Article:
Surfactant-associated protein A (SP-A) is a C-type lectin that is involved in surfactant metabolism as well as host defense functions in the lung. We have recently identified a receptor on macrophages [specific 210-kDa SP-A receptor (SPR210)] that binds SP-A. In the current study we have investigated the role of SP-A in mediating uptake of bacillus Calmette-Guerin (BCG) by rat macrophages and human monocytes and have examined the role of the macrophage SPR210 in this process. 125I-labeled SP-A bound BCG in a Ca(2+)-, carbohydrate-, and dose-dependent manner. To examine association of SP-A-BCG complexes with macrophages, BCG were opsonized with SP-A and were incubated with rat bone marrow-derived macrophages (RBMM), rat alveolar macrophages (RAM), or human monocytes at a 1-to-1 ratio for 4 h. The cells were washed, fixed in formalin, and stained with auramine-rhodamine. Cell-associated organisms were enumerated by fluorescent microscopy. The percentage of cells with one or more associated BCG was increased by SP-A from 27% of RBMM with BCG alone to 54% with SP-A-BCG complexes; 1-16% in RAM; and 39-67% in human monocytes. This enhanced uptake was dependent on the dose of SP-A, with maximal increases seen with 10 micrograms/ml. Electron microscopic analysis supported the conclusion that organisms were ingested by and not simply bound to the macrophages. Inclusion of SPR210 antibodies blocked association of SP-A-BCG complexes, suggesting a role for SPR210 in mediating the interaction of SP-A-BCG with the macrophages. This was further supported by the finding that modulation of SPR210 activity resulted in altered SP-A-BCG uptake. These results demonstrate that SP-A binds to BCG and that uptake of these SP-A-BCG complexes is mediated in part by the SPR210 on rat macrophages and human monocytes.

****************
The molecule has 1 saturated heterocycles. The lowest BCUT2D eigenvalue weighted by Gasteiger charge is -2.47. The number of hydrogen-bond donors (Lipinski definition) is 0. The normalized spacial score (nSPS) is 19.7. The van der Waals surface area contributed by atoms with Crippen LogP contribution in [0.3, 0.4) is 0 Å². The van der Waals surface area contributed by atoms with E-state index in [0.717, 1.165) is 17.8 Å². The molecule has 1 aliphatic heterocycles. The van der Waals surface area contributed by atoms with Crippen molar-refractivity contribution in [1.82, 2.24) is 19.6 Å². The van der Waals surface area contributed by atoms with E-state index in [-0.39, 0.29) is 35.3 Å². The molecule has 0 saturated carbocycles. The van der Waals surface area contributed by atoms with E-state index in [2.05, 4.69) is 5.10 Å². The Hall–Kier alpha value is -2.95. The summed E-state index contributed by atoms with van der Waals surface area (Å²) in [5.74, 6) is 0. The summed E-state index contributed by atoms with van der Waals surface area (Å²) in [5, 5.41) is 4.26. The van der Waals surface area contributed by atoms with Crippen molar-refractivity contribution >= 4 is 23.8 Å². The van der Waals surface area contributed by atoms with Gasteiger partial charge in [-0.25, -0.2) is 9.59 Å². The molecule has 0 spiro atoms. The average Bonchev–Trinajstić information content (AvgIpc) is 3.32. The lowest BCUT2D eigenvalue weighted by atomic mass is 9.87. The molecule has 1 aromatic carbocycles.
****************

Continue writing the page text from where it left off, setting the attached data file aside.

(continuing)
- Copyright © 1997 the American Physiological Society